But: here I am, age 41, finally learning to claim my lane for all purposes. I can cross multiple lanes to get to the left-turn lane when I want to, and I can pause there as needed while waiting for the light to change, and I can mount easily and get moving quickly enough not to peeve drivers behind me. What’s the deal?

1. Sitting upright makes shoulder checks way easier for lane changes.

2. Being able to plant my feet makes it easier to wait; I don’t have to try to figure out how to keep my bike in balance as though I were a bike courier with aspirations of joining the Cirque du Soleil.

3. No high crossbar, but a step through frame means that my clothing isn’t hung up on the frame. Back in the day, we chose the boy frames precisely because it was the only option for getting the skirt up, out of the way of a chain (long skirts combined with cycling were common in the goth crowd)

So, if for safety reasons I’m more and more interested in taking a vehicular attitude to riding, I’m learning that having the right bike for the job is crucial. I am, therefore, really happy to have had the advice of the guys at Curbside in Toronto when I was making my purchase decision last year.

Now, if the ploughs would just get rid of the last of the snow from the roads in the residential neighbourhoods! I suppose the milder weather will manage that task more effectively in the next few days.

I’m off to write an advanced seminar for presentation this week, so I likely won’t have any more entries until next week, even though I’m certain to be riding around town quite a bit this week.

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2 Comments so far
Leave a comment

Thanks for sharing your story of how you started riding as a kid. Always funny to think of how we rode as kids (helmet, what’s a helmet?). I totally agree about VC and having the right bike. I was amazed at how much safer and sturdier I felt while test riding my oma. That is what made me buy the bike, more important than the good looks 🙂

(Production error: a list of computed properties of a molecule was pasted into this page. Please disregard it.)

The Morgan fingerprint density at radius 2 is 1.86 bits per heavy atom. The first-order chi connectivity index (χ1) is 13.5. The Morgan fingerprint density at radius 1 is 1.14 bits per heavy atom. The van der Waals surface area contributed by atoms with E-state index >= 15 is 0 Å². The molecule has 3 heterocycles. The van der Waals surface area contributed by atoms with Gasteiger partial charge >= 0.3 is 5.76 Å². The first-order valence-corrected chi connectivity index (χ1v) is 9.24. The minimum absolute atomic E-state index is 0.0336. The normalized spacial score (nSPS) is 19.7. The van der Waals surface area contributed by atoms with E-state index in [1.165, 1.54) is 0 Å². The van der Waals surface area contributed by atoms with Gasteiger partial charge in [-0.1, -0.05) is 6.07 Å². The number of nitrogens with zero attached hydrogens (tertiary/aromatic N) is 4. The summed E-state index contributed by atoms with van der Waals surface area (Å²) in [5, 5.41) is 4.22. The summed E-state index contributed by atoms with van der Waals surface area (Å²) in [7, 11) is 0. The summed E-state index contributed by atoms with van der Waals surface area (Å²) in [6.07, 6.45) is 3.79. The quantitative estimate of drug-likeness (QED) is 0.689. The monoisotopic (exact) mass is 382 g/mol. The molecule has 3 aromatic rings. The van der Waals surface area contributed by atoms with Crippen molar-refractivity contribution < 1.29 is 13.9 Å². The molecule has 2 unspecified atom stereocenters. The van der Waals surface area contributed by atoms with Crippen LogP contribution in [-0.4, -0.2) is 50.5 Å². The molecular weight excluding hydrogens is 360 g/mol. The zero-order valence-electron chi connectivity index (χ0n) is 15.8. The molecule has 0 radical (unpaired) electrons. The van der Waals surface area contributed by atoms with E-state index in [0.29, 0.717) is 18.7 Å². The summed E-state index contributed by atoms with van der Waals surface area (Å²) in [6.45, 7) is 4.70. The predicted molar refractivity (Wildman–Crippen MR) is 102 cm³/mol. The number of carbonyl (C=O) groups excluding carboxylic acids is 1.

Comment by msdottie

Nice memories. I surely takes some time to learn how to ride properly on the road. I started to cycle to school, when I was around 10 years old. I wasn’t cycling on the sidewalk, but very close to the road edge, which surely wasn’t the perfect line. By now I claim the space I need, which in a busy city is really essential and much safer. I think that’s something I learned by myself. Nobody really told me, where I’m supposed to cycle in order to be safe and visible. And I think that’s also the biggest problem for bike-newbies, especially when they only start cycling as adults: that they think cyclists should use be as small as possible to reduce blockage of cars. Which certainly isn’t a safe approach. The vehicular attitude, as you call it, is really the way that everybody should cycle.

Comment by anna